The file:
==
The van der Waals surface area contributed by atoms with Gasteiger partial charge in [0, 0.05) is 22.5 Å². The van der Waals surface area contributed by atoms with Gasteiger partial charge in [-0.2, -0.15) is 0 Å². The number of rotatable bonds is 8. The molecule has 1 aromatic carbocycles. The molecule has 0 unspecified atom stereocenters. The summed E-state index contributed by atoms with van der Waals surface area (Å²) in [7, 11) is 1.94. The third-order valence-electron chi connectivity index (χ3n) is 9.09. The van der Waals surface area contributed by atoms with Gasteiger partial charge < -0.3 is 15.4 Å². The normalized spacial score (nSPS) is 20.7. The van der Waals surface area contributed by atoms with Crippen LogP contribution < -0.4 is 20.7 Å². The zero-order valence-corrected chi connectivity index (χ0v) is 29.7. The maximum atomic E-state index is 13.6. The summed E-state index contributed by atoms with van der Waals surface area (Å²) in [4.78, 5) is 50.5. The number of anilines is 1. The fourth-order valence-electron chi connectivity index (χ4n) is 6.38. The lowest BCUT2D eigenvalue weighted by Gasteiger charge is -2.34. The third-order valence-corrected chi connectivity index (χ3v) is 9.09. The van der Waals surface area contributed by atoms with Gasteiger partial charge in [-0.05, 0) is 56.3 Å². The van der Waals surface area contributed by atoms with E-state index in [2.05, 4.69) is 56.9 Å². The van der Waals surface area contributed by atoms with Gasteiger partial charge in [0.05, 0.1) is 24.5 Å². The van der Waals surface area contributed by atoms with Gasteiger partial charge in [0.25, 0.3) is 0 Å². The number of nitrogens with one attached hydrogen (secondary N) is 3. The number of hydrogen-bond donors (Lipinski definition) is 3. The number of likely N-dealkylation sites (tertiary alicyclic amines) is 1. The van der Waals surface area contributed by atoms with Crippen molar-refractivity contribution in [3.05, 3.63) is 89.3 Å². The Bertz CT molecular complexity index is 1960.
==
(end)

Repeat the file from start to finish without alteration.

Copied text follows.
The van der Waals surface area contributed by atoms with Gasteiger partial charge in [0, 0.05) is 22.5 Å². The van der Waals surface area contributed by atoms with Gasteiger partial charge in [-0.2, -0.15) is 0 Å². The number of rotatable bonds is 8. The molecule has 1 aromatic carbocycles. The molecule has 0 unspecified atom stereocenters. The summed E-state index contributed by atoms with van der Waals surface area (Å²) in [7, 11) is 1.94. The third-order valence-electron chi connectivity index (χ3n) is 9.09. The van der Waals surface area contributed by atoms with Gasteiger partial charge < -0.3 is 15.4 Å². The normalized spacial score (nSPS) is 20.7. The van der Waals surface area contributed by atoms with Crippen LogP contribution < -0.4 is 20.7 Å². The zero-order valence-corrected chi connectivity index (χ0v) is 29.7. The maximum atomic E-state index is 13.6. The summed E-state index contributed by atoms with van der Waals surface area (Å²) in [4.78, 5) is 50.5. The number of anilines is 1. The fourth-order valence-electron chi connectivity index (χ4n) is 6.38. The lowest BCUT2D eigenvalue weighted by Gasteiger charge is -2.34. The third-order valence-corrected chi connectivity index (χ3v) is 9.09. The van der Waals surface area contributed by atoms with Gasteiger partial charge in [-0.05, 0) is 56.3 Å². The van der Waals surface area contributed by atoms with E-state index in [2.05, 4.69) is 56.9 Å². The van der Waals surface area contributed by atoms with Gasteiger partial charge in [0.05, 0.1) is 24.5 Å². The van der Waals surface area contributed by atoms with Gasteiger partial charge in [0.25, 0.3) is 0 Å². The number of nitrogens with one attached hydrogen (secondary N) is 3. The number of hydrogen-bond donors (Lipinski definition) is 3. The number of likely N-dealkylation sites (tertiary alicyclic amines) is 1. The van der Waals surface area contributed by atoms with Crippen molar-refractivity contribution in [3.05, 3.63) is 89.3 Å². The Bertz CT molecular complexity index is 1960.